We’re Back (and in the news) Just in Time for Back-to-School: Check Out Our Article In the Huffington Post

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Whether you’re starting middle school or your sophomore year at college, the phrase “back to school” is laden with anxiety. The first word of the phrase, “back,” connotes a return, the forceful act of embracing routine. Fresh starts, clean slates — all of these ideas are awesome in theory, but in practice, take effort. It’s one thing to be fresh and clean, and a whole other to stay fresh and clean. So much of the back to school anxiety comes from the pressure to keep up the momentum that comes with the new school year, so full of potential. It can be a time for growth, which also presents students with its antithesis — the fear of failure. (Failing can actually make you stronger; it’s fearing failure that trips us up.)

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So how to deal with school anxiety? Do homework! The very root of school anxiety can be solved by taking a proactive stance in the most simple way. By turning homework into an exercise to actively fight anxiety, students can not only find academic success, but also personal growth and self-determination. So many of my students have a hard time standing in their own accomplishments because they put intolerable pressure on themselves to succeed. When they achieve a goal they feel only a temporary sense of relief, rather than pride. Anxiety is such a terrible monster because it’s always lurking beneath the surface, poised to disrupt the upward flow of progression at any time.

That’s why time management remains a steadfast homework skill. By breaking down work into manageable tasks, students teach themselves how to structure time. I tell my students as they are reading a passage or analyzing research, to get a sense of what ten minutes feels like doing this type of thinking. When you continue this work for, say, 30 minutes, what does that feel like? Being mindful of learning skills punctuates the process in a way that reduces anxiety by increasing the student’s sense of agency. So many times, doing the work takes much less time than you anticipate it will — because avoidance is a form of anxiety.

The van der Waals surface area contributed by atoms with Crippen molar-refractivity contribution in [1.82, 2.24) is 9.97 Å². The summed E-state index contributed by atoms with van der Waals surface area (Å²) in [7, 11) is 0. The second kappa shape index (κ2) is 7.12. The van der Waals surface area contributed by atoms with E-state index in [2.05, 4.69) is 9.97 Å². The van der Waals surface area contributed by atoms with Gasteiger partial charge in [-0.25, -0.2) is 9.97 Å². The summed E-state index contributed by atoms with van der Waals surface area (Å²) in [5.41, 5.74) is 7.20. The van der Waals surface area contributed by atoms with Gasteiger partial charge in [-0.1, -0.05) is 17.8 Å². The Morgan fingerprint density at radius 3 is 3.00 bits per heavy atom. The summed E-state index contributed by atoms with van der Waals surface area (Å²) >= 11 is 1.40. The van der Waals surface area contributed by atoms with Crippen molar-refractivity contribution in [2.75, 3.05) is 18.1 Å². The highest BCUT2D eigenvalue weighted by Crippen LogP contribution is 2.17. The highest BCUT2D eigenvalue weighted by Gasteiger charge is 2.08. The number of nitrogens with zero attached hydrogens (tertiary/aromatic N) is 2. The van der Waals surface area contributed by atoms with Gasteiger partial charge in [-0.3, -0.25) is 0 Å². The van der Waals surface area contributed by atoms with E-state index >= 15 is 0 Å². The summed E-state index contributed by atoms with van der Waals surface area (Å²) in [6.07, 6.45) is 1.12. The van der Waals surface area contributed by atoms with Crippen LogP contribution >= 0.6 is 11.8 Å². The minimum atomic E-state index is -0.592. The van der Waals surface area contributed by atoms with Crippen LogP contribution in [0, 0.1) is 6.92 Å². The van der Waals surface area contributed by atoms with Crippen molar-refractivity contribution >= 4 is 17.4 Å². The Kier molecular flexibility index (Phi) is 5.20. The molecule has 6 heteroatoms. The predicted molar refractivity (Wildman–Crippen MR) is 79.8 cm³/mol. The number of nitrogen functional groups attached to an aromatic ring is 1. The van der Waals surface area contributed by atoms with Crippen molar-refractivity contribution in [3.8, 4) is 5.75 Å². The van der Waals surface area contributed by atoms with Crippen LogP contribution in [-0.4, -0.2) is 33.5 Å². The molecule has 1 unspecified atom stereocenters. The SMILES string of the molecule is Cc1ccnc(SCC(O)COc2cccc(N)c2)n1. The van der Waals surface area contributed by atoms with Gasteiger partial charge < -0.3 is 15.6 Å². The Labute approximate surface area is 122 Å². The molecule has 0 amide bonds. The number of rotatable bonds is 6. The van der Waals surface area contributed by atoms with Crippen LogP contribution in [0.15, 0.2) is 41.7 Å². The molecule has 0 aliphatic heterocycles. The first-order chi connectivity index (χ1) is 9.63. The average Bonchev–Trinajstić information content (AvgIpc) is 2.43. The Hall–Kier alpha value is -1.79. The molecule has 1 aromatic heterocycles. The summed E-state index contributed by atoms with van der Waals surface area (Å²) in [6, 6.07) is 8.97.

And, guess what? There’s an app for that. Digital flashcards like gFlash+ or note-taking apps like Notability and Papyrus are available for the tech-savvy student (or child of tech-savvy parents) to accommodate the lives of tweens and teens who get a sense of ease and comfortability with technology. If they’re peer-sharing information via digital media, who cares, as long as learning is taking place.

But old school egg timers work just as well. Not all students are tech savvy, and they’re doing just fine. Tried and true learning practices don’t rely on innovative gimmicks. When a student sets a time limit to achieve a certain task, and then he or she reaches that goal, there is a momentary feeling of success. Students should take these moments as sparks of positive reinforcement to keep moving forward.

Students should work at a designated work space while doing homework.Ideally, this is any place but the bed. Education pioneers like Maria Montessori have documented the value environment plays in learning. Students should assess what environmental factors determine optimal learning, by taking a learning-style quiz.

To work efficiently, schedule breaks into a homework plan. Balance is key, and knowing there is a limit to time spent on homework is essential. Just as important is penciled-in relaxation time, which usually comes upon completing a task. Parents should try as hard as possible to let students take homework plans into their own hands. Study plans build agency, but only when they come from the students themselves.

Personal Qualities Not Measured By Tests: Thank You, Maria Montessori

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Maria Montessori, the educator, physician, innovator, feminist, and mother of the Montessori child-centered method of education is an influence on my holistic approach to learning. One rudimentary Montessori philosophy includes creating a learning environment that stimulates active learning (for more on active listening click here) and community building. How do you do this? As parents, you might think this means covering your child’s walls with posters of multiplication tables or the quadratic formula. Sure, that might be helpful, but that’s not exactly what Dr. Montessori had in mind. To create an environment that stimulates active learning, tap into your child’s interests. Find ways to use those interests (dinosaurs, ballet, rap music, photography, gardening, drawing) as motivating forces. Inquisitiveness breeds empowerment, and the more a child can discover the interconnectedness of the world, the more apt he or she will want to engage with it in a meaningful way. In practical terms, create a safe, empowering, and, yes, “cool” study environment for your child, whether he or she is 6 or 16. Trust me, even adolescents will appreciate the gesture, (though they might have more of a say into creating a study space than a six-year-old).